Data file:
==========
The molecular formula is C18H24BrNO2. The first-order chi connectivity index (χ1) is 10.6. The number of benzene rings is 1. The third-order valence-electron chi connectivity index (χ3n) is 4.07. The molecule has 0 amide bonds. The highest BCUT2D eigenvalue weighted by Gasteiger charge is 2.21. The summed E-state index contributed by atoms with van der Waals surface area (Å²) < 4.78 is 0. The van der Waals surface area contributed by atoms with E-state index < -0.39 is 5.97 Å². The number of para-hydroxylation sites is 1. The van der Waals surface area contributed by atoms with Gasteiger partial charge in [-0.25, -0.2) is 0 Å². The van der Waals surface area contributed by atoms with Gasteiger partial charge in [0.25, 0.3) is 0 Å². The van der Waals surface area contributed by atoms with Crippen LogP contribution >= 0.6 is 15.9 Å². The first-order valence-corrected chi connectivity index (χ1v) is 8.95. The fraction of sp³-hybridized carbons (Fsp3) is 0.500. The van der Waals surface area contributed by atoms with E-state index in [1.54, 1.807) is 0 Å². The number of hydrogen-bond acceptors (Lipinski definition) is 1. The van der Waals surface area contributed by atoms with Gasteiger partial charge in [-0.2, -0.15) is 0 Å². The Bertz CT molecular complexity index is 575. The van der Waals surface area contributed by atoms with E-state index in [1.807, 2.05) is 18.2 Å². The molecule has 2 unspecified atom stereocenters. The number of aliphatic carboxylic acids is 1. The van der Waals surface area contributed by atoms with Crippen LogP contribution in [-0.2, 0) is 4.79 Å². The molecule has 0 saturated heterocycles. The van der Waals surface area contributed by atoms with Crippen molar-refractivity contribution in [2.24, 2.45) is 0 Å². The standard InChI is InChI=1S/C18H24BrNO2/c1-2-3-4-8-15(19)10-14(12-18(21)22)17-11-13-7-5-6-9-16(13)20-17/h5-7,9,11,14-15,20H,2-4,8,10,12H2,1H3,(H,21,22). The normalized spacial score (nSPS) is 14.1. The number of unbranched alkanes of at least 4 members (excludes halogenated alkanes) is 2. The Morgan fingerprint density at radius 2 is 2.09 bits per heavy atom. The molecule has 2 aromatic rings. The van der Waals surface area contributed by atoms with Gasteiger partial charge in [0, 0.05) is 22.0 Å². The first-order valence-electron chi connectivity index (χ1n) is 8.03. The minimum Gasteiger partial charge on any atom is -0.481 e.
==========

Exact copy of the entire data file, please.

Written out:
The molecular formula is C18H24BrNO2. The first-order chi connectivity index (χ1) is 10.6. The number of benzene rings is 1. The third-order valence-electron chi connectivity index (χ3n) is 4.07. The molecule has 0 amide bonds. The highest BCUT2D eigenvalue weighted by Gasteiger charge is 2.21. The summed E-state index contributed by atoms with van der Waals surface area (Å²) < 4.78 is 0. The van der Waals surface area contributed by atoms with E-state index < -0.39 is 5.97 Å². The number of para-hydroxylation sites is 1. The van der Waals surface area contributed by atoms with Gasteiger partial charge in [-0.25, -0.2) is 0 Å². The van der Waals surface area contributed by atoms with Gasteiger partial charge in [0.25, 0.3) is 0 Å². The van der Waals surface area contributed by atoms with Crippen LogP contribution >= 0.6 is 15.9 Å². The first-order valence-corrected chi connectivity index (χ1v) is 8.95. The fraction of sp³-hybridized carbons (Fsp3) is 0.500. The van der Waals surface area contributed by atoms with E-state index in [1.54, 1.807) is 0 Å². The number of hydrogen-bond acceptors (Lipinski definition) is 1. The van der Waals surface area contributed by atoms with Gasteiger partial charge in [-0.2, -0.15) is 0 Å². The Bertz CT molecular complexity index is 575. The van der Waals surface area contributed by atoms with E-state index in [1.807, 2.05) is 18.2 Å². The molecule has 2 unspecified atom stereocenters. The number of aliphatic carboxylic acids is 1. The van der Waals surface area contributed by atoms with Crippen LogP contribution in [-0.2, 0) is 4.79 Å². The molecule has 0 saturated heterocycles. The van der Waals surface area contributed by atoms with Crippen molar-refractivity contribution in [2.24, 2.45) is 0 Å². The standard InChI is InChI=1S/C18H24BrNO2/c1-2-3-4-8-15(19)10-14(12-18(21)22)17-11-13-7-5-6-9-16(13)20-17/h5-7,9,11,14-15,20H,2-4,8,10,12H2,1H3,(H,21,22). The normalized spacial score (nSPS) is 14.1. The number of unbranched alkanes of at least 4 members (excludes halogenated alkanes) is 2. The Morgan fingerprint density at radius 2 is 2.09 bits per heavy atom. The molecule has 2 aromatic rings. The van der Waals surface area contributed by atoms with Gasteiger partial charge in [0, 0.05) is 22.0 Å². The first-order valence-electron chi connectivity index (χ1n) is 8.03. The minimum Gasteiger partial charge on any atom is -0.481 e.